Responses to Minister Knight’s Letters

Many people have been writing the Honourable Mel Knight, Minister of Sustainable Resource Development, to complain about Spray Lake Sawmills’ proposed logging. The replies we’ve been receiving from Minister Knight have been remarkably similar, and contain some very contentious statements.

Here are Minister Knight’s replies to James Tweedie and Gordon Petersen, and their responses back to the Minister. You may find some useful information here to help you cut through the spin.

If you don’t like the answers you’re receiving from Minister Knight, be sure to write him back!

Here is the letter James Tweedie received from Minister Knight, and here is James’ response.

Here is the letter Gordon Petersen received from Minister Knight, and here is Gordon’s response.


3 Responses to Responses to Minister Knight’s Letters

  1. james tweedie says:

    there’s a typo in the C5 FMP section “lead” should read “led”

  2. Dave Mayhood says:

    Mike Sawyer and I published a cumulative effects analysis of land-use on the Carbondale basin in 1998 (Sawyer & Mayhood 1998, Mayhood 2010). Gary Parkstrom (2002) later published a somewhat similar analysis for the South Castle basin. These basins are at high risk of serious damage from the combined effects of past clear-cutting and road development. The risks have not diminished in the intervening years; rather they have increased as a result of extensive wildfires, continued logging, and heavy road use. There is abundant evidence of existing damage to channels as documented in the above publications.

    The Carbondale basin is one of 2 still remaining with substantial populations of relatively pure, unhybridized westslope cutthroat trout, recognized by Alberta as a threatened species here. All other remaining pure populations are tiny, extremely fragmented and at very high risk of extinction (Cleator et al 2009, Mayhood 2009a, b). The effect of the extreme watershed damage and extensive damage to stream channels is almost certainly to greatly reduce the carrying capacity for cutthroats. The Carbondale and South Castle watersheds urgently need to be restored to a more natural, unlogged, unroaded condition. Adding additional clearcut area (and undoubtedly more roads and trails) is precisely the wrong thing to do for ASRD to meet its goal of recovering westslope cutthroat trout populations.

    Literature Cited

    Cleator, H., J. E. Earle, L. Fitch, S. Humphries, M. Koops, K. E. Martin, D. Mayhood, S. Petry, C. J. Pacas, J. D. Stelfox, and D. Wig. 2009. Information relevant to a recovery potential assessment of pure native westslope cutthroat trout, Alberta population. Fisheries and Oceans Canada, Canadian Science Advisory Secretariat Research Document 2009/036, revised February 2010, iv+26 p.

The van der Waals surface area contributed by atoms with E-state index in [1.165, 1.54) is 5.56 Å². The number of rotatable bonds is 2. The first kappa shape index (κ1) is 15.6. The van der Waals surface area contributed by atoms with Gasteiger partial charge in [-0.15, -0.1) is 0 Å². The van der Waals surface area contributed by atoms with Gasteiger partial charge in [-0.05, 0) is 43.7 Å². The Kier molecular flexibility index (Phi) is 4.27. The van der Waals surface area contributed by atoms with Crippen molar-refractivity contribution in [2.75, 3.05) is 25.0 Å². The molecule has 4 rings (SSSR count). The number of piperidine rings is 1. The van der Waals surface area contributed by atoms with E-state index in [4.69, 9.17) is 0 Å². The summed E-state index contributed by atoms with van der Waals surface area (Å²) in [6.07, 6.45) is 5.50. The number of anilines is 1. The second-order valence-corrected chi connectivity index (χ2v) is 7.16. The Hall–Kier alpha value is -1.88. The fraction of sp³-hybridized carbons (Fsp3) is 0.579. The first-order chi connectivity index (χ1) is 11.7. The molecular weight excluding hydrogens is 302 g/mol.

Mayhood, D. W. 2009. Contributions to a recovery plan for westslope cutthroat trout (Oncorhynchus clarkii lewisi) in Alberta: distribution, population size and trends. Report prepared by FWR Freshwater Research Limited, Calgary, AB, for Alberta Fish and Wildlife Division, Cochrane, AB. In preparation.

    Mayhood, D. W. 2009. Contributions to a recovery plan for westslope cutthroat trout (Oncorhynchus clarkii lewisi) in Alberta: threats and limiting factors. Report prepared for Alberta Fish and Wildlife, Cochrane, AB. FWR Freshwater Research Limited Technical Report No. 2009/05-2, Calgary, AB. ix+68 p.

    Mayhood, D. W. 2010. Testing the H60 calculations in the 1998 Carbondale Basin Interior Watershed Assessment Procedure. Freshwater Research Limited Technical Note 2010/01-1, vi+12 p.

    Parkstrom, G. 2002. Effects of forest roads and road density in the South Castle River basin, Alberta. pp. 14-30. in D. H. Sheppard, G. Parkstrom, and J. C. Taylor, editors. Bringing it back: a restoration framework for the Castle Wilderness. Castle-Crown Wilderness Coaliton, P.O. Box 2621, Pincher Creek, AB. T0K 1W0. 176 p.

  3. Gordon Bourgoin says:

    I have read this article and several others that are attached to “stopcastlelogging” website and am appalled (but not surprised) by the proposed actions of our provincial government. I gladly put my name behind this cause and will do what I can to stop the logging of the Castle River, Carbondale River and Lynx Creek watershed. Thank you for writing such well researched articles.

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